Suril Mehta, DrPH ’20, MPH ‘09, BA ‘07, is one busy public health professional. Since January 2023, Mehta has been on temporary assignment at the Council on Environmental Quality (CEQ), a component of the Executive Office of the President, serving as Senior Advisor for Chemical Safety. “Among other things, I help advise the chair of CEQ on critical chemical safety issues and policies,” he says. In this work, Mehta has been lending his collective federal government and public health expertise, and his experience addressing the importance of health protection and science-based policy-making.
An environmental epidemiologist, Mehta is on loan from the National Institute of Environmental Health Sciences (NIEHS) at the National Institutes of Health (NIH), in the Integrative Health Assessments Branch of the Division of Translational Toxicology. There, he works in the Report on Carcinogens Group which assesses substances that may pose carcinogenic hazards to people in the United States. “We consider the totality of health evidence from epidemiology information to animal toxicology studies to mechanistic data,” Mehta explains. “From there, we use an evidence integration approach and established listing criteria to determine if a substance can be listed as a known or reasonably anticipated human carcinogen in the U.S. Report on Carcinogens, a congressionally mandated, science-based public health document, which then is used by others to inform public health decision-making.” Mehta’s portfolio at NIEHS includes improving methods for systematic review and for impacts assessments, and research on the carcinogenicity of flame retardant chemicals and wood smoke.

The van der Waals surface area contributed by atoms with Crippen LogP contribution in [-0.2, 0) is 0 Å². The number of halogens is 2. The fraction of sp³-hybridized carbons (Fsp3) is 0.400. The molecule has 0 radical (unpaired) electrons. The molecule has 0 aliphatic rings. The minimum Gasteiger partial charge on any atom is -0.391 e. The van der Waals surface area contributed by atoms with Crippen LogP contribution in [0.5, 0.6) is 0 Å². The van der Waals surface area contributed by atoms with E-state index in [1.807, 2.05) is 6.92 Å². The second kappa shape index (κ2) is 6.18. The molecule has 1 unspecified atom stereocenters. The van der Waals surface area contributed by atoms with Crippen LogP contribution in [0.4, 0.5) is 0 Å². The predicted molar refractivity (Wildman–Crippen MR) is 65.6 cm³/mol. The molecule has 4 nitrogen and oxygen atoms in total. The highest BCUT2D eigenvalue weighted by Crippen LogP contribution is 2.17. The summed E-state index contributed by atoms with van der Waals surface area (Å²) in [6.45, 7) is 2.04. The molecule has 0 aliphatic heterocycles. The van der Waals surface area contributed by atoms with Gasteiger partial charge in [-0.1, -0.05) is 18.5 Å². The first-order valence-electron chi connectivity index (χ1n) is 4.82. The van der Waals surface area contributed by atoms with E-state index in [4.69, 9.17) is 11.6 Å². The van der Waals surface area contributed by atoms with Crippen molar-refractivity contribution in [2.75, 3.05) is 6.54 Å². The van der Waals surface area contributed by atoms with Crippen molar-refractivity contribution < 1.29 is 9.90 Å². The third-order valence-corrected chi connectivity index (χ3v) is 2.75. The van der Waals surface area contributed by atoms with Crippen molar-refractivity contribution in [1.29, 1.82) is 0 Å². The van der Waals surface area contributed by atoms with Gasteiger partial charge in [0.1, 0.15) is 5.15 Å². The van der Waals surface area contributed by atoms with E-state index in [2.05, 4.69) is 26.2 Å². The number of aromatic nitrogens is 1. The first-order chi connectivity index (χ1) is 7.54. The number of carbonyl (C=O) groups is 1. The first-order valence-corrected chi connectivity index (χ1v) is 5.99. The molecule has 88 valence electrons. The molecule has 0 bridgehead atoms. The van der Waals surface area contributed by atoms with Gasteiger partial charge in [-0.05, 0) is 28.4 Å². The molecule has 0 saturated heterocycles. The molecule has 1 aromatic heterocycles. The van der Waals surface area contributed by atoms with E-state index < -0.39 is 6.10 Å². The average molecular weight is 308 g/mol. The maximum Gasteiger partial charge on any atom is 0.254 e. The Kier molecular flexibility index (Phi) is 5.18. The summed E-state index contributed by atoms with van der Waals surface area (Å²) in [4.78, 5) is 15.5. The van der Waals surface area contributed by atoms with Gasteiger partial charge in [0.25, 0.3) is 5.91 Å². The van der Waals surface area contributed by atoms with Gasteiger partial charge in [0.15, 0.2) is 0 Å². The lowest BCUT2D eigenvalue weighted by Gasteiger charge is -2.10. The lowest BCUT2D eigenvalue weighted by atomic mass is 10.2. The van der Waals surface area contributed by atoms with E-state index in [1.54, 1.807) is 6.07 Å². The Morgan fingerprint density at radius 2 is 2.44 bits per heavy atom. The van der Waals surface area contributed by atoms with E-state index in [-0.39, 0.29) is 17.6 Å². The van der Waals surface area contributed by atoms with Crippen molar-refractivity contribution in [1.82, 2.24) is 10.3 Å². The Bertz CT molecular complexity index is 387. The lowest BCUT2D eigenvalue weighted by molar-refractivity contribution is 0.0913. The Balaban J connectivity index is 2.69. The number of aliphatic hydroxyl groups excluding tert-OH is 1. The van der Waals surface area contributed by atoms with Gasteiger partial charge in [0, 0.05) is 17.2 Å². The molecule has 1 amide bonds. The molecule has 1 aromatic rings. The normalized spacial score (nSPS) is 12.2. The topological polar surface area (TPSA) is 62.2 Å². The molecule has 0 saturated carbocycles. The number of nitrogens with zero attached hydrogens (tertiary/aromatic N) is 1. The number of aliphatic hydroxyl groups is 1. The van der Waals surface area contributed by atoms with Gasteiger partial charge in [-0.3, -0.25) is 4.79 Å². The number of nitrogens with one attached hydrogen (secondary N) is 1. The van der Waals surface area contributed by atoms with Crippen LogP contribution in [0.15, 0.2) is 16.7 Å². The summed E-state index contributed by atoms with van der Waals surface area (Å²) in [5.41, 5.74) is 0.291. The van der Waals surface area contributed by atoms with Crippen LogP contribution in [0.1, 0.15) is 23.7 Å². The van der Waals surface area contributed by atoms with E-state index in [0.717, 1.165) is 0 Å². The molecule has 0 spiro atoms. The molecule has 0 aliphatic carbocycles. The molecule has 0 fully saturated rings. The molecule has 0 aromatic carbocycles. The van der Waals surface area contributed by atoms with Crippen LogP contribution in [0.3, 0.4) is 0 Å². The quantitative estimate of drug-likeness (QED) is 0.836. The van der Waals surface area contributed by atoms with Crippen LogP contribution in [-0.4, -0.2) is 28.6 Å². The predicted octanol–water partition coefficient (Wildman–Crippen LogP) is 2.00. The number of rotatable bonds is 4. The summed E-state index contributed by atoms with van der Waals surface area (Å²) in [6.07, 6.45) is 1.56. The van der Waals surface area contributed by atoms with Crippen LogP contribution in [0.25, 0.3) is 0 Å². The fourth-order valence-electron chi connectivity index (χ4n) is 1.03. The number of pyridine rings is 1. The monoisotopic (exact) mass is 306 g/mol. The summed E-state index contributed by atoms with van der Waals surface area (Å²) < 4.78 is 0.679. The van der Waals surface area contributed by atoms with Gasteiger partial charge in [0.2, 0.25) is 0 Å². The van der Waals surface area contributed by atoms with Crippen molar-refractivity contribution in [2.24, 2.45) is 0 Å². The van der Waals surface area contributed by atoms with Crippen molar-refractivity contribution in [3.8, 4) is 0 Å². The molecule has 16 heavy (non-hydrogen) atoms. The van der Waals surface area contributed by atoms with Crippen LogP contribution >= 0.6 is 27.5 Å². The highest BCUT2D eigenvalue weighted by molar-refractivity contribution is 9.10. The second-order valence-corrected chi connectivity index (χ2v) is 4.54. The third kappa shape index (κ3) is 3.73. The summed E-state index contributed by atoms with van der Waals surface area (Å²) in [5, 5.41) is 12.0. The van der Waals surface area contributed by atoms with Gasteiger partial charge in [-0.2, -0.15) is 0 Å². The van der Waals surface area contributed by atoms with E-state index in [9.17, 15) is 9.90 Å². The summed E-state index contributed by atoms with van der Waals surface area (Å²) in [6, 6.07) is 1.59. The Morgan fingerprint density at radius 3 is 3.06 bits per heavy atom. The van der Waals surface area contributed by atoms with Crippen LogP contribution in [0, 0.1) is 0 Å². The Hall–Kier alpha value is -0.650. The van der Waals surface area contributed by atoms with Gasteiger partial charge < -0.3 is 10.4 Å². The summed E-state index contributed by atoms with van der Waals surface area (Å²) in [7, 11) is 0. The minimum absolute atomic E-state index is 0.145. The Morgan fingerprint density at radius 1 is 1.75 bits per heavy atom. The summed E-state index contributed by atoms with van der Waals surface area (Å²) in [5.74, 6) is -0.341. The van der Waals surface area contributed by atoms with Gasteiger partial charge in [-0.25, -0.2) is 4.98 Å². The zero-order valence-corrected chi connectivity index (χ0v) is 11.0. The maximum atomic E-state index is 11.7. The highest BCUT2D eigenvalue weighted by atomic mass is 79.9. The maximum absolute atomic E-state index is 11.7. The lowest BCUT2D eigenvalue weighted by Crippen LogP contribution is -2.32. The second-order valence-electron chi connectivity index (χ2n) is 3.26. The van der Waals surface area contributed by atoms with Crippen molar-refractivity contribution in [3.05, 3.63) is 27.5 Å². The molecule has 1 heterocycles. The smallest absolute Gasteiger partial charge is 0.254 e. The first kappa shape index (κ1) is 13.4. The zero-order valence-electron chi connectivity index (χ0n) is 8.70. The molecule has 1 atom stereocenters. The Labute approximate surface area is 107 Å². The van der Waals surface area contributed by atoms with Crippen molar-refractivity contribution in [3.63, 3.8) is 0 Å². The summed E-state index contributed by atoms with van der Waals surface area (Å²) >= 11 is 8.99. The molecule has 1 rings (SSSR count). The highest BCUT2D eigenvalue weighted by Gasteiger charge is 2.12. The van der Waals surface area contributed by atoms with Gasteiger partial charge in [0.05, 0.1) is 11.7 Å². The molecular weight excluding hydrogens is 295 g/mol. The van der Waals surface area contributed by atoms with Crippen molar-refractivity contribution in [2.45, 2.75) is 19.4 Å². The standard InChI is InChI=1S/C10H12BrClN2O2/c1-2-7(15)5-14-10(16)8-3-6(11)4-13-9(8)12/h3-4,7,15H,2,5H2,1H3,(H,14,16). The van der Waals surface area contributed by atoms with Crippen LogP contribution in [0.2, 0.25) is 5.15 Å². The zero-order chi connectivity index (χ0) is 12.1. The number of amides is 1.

And that’s not all. Mehta, who earned his Doctor of Public Health (DrPH) degree from GW’s Milken Institute School of Public Health (SPH) in the Department of Environmental and Occupational Health, is also course director for Introduction to Environmental and Occupational Epidemiology, a graduate-level elective offered online twice a year at Milken Institute SPH. “At Milken, we cover fundamental concepts of applying epidemiology to environmental and occupational exposures,” he says.
Mehta welcomes the opportunity to give back to the department that he credits with “preparing me for the critical intersection I live in, both in my current work at CEQ as well as my NIH position, which is to understand underlying research and then translate that research into actionable conclusions or recommendations that can inform key policy decisions. The DrPH program merged science and public health leadership in ways that have really benefited me.”
At Milken Institute SPH, “you will learn from world-class faculty not only in their research expertise, but also in their experiential knowledge,” he continues. “They’ve served all over in senior leadership positions at major agencies. Learning from those experiences was invaluable in helping me become a better public health practitioner.
“I am very passionate about the work that I do because I know that it matters to the health of this nation and to the world,” he concludes. “I understand the responsibility of what I do, and I don’t take it lightly. I’m proud of my work, and the principles I apply to show the value of good science at the forefront of protecting public health.”